Maskirovka: Putin's secret deception campaign against Ukraine explained

WION Web Team
New Delhi Updated: Mar 02, 2022, 12:59 AM(IST)

Putin had repeatedly said he had no plans to invade Kyiv Photograph:( AFP )

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Putin took everyone by surprise last Thursday as the UNSC was meeting in New York to announce his 'military operation' against Ukraine.

Ahead of Russia's aggression on Ukraine, President Putin had repeatedly said he had no plans to invade Kyiv.

Kremlin had in fact said the Russian president had joked that Western officials even knew the time of the attack while assuring French President Macron that Russia had no plans to attack Ukraine.

However, last week on Thursday Putin ordered "military operations" against Ukraine as missiles began landing in Kyiv destroying the capital's infrastructure amid ground assault by Russian forces.

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Experts say the Russian president used the age-old Russian military technique called “maskirovka”.

According to Brijesh Singh, author and IPS officer who is an expert on the subject of information warfare and cybersecurity it "can be better understood by its literal English translation, which means 'masking something'." 

"It involves the use of dummies, decoys, denial, disinformation and deception to misdirect the enemy. It has been a part of Russian intelligence tradecraft for centuries, even before the Communist era. It was actually taught at the military school founded by Czar Nicholas II,” Singh informs.

Watch: Russia hit with sanctions amid Ukraine war

Days before the invasion, the Kremlin had said some Russian troops were going back to the barracks after their exercise with Belarusian forces and then a few days later it added the soldiers involved in the Crimean exercise would be returning to their bases.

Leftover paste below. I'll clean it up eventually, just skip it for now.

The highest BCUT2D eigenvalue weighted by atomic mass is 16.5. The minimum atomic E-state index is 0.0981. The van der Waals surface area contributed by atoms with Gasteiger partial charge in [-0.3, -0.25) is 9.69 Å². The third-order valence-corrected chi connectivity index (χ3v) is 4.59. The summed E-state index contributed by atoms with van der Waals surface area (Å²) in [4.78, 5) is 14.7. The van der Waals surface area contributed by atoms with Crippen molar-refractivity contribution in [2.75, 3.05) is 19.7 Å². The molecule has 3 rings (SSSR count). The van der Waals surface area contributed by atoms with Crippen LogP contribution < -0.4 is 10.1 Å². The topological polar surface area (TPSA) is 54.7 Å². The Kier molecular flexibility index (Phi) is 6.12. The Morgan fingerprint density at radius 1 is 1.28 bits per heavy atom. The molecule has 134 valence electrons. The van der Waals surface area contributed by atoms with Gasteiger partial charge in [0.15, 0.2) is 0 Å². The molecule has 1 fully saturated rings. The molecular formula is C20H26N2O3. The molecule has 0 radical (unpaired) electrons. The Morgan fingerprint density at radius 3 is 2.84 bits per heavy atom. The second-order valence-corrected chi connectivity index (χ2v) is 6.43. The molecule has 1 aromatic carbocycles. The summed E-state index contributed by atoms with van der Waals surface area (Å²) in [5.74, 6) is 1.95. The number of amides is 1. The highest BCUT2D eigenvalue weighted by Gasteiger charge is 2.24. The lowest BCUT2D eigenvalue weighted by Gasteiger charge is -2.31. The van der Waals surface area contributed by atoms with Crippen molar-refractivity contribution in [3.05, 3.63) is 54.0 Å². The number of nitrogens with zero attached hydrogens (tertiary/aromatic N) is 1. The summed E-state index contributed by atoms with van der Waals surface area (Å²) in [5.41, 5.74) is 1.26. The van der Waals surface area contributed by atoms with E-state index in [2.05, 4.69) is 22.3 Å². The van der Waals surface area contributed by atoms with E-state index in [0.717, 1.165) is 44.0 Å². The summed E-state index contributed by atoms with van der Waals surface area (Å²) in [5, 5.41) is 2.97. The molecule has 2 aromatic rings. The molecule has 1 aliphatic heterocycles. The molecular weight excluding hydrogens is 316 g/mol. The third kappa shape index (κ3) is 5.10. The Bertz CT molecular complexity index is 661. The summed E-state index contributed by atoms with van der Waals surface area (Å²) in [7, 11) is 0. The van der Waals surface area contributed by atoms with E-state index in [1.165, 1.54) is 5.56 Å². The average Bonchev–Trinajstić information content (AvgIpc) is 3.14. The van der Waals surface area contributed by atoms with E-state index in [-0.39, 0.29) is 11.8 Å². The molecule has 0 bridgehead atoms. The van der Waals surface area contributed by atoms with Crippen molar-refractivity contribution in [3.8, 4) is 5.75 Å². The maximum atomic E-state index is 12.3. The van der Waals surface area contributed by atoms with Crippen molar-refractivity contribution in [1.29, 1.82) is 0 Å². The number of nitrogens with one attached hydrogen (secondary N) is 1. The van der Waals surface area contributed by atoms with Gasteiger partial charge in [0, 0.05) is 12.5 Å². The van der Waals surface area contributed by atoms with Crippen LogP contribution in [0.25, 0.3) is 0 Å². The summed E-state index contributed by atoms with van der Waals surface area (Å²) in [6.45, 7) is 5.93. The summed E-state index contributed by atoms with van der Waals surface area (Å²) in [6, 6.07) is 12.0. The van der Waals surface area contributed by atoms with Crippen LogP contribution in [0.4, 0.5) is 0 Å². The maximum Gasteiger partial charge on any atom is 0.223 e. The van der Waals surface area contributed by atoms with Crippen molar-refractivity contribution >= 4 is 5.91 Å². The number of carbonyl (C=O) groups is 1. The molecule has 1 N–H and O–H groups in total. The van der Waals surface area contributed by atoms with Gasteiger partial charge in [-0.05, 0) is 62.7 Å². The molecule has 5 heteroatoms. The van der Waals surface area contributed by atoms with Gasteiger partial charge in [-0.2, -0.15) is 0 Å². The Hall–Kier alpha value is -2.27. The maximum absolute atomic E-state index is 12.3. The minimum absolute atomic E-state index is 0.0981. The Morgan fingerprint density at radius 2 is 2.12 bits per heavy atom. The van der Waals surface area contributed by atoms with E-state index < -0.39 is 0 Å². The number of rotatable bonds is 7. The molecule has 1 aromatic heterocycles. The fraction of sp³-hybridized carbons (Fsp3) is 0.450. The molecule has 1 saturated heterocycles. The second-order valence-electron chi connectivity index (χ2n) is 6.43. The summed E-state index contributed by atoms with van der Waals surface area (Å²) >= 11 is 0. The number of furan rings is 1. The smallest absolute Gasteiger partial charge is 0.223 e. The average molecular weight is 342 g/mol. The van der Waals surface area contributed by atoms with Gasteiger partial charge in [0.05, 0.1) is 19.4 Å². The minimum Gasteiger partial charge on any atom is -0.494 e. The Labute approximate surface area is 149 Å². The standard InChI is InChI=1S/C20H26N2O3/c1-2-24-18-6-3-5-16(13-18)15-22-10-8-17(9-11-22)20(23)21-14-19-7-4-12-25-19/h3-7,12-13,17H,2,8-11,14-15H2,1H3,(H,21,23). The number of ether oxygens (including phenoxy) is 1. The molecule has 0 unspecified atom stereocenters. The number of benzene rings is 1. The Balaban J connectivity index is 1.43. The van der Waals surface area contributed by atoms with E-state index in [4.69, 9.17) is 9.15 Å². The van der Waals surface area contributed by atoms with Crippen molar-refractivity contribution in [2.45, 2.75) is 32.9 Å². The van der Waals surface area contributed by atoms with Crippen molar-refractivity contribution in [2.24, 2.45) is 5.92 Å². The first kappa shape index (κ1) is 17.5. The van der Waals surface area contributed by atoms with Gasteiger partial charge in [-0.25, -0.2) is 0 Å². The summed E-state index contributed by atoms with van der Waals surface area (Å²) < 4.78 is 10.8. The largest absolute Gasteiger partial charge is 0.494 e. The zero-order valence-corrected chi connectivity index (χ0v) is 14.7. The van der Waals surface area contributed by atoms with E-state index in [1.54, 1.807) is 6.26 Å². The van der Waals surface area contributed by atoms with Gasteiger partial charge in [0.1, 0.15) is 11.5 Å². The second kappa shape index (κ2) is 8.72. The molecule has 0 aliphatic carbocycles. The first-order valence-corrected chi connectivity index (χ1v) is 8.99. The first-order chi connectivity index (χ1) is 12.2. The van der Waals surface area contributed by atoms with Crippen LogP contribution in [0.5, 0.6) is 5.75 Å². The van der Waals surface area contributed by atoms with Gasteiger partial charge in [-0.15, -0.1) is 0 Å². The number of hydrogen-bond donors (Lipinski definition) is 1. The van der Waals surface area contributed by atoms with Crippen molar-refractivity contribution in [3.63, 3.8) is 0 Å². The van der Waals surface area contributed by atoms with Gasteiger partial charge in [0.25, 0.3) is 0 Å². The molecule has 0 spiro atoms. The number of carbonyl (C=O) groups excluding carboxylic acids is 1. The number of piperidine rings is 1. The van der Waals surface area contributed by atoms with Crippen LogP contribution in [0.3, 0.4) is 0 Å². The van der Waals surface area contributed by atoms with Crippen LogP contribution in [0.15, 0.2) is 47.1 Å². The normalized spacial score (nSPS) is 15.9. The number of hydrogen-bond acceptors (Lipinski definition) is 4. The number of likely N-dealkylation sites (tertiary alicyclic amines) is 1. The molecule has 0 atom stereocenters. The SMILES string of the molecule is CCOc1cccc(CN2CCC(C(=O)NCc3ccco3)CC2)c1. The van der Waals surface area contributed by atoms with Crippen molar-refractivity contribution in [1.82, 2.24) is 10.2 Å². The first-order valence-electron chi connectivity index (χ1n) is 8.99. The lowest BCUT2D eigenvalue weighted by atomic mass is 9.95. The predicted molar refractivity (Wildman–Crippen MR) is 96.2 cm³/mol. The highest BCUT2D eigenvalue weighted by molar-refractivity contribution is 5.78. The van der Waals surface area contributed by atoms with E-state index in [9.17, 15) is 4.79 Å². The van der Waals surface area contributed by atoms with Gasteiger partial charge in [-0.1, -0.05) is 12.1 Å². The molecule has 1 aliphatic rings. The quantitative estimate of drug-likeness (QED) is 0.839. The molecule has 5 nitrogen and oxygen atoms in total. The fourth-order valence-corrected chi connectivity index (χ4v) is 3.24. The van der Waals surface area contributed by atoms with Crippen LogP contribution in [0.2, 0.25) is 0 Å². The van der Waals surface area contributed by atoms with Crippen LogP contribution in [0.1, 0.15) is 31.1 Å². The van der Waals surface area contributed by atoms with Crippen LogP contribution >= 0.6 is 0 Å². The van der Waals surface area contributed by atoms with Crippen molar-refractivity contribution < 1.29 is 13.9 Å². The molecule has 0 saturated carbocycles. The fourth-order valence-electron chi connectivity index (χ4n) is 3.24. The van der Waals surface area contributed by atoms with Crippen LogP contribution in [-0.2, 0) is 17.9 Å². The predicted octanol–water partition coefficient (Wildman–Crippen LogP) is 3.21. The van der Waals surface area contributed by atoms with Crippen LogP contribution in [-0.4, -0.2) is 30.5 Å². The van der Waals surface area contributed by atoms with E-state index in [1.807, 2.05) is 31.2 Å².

US secretary of state Anthony Blinken had warned that Russia would be using "false flag" technique in order to justify its attack on Ukraine even as the White House stated that Putin's forces would be attacking Ukraine between mid-January and mid-February with thousands of troops deployed at the border.

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“It is not that only Russians are using this, intelligence agencies all across the world use, what is called as 'active measures' or psychological operations to force their will on the enemy,” Brijesh Singh said.

“However, the Russian strategic maskirovka concept attempts to pre-emptively manipulate the decision-making process of the enemy and nudge it towards desired outcomes," he added.

The Russian president took everyone by surprise last Thursday as the UNSC was meeting in New York to announce his "military operation" against Ukraine.

"By using the theory of 'reflexive control' the enemy is manipulated into taking decisions which have been pre-decided by the manipulator. Such 'information confrontation' is used to win over global public opinion and also galvanise domestic population by using strategic misdirection,” Singh explained.

(With inputs from Agencies)

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